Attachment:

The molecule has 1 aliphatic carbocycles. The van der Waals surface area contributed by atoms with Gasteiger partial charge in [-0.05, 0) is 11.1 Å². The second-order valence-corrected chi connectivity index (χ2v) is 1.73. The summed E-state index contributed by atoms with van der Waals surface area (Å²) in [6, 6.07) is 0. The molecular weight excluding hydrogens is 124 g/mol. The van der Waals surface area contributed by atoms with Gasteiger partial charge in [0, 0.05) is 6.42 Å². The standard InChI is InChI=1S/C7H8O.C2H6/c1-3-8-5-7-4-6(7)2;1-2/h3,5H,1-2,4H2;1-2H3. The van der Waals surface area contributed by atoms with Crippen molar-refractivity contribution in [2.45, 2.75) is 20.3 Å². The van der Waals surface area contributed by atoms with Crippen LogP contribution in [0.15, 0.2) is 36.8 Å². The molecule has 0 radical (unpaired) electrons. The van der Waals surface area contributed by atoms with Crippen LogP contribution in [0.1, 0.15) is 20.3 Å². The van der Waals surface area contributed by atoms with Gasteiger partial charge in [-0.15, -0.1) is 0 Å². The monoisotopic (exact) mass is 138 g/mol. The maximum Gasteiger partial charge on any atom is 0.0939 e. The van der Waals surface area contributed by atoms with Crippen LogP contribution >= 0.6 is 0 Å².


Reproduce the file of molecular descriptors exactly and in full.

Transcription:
The molecule has 1 aliphatic carbocycles. The van der Waals surface area contributed by atoms with Gasteiger partial charge in [-0.05, 0) is 11.1 Å². The second-order valence-corrected chi connectivity index (χ2v) is 1.73. The summed E-state index contributed by atoms with van der Waals surface area (Å²) in [6, 6.07) is 0. The molecular weight excluding hydrogens is 124 g/mol. The van der Waals surface area contributed by atoms with Gasteiger partial charge in [0, 0.05) is 6.42 Å². The standard InChI is InChI=1S/C7H8O.C2H6/c1-3-8-5-7-4-6(7)2;1-2/h3,5H,1-2,4H2;1-2H3. The van der Waals surface area contributed by atoms with Crippen molar-refractivity contribution in [2.45, 2.75) is 20.3 Å². The van der Waals surface area contributed by atoms with Crippen LogP contribution in [0.15, 0.2) is 36.8 Å². The molecule has 0 radical (unpaired) electrons. The van der Waals surface area contributed by atoms with Crippen LogP contribution in [0.1, 0.15) is 20.3 Å². The van der Waals surface area contributed by atoms with Gasteiger partial charge in [-0.15, -0.1) is 0 Å². The monoisotopic (exact) mass is 138 g/mol. The maximum Gasteiger partial charge on any atom is 0.0939 e. The van der Waals surface area contributed by atoms with Crippen LogP contribution >= 0.6 is 0 Å².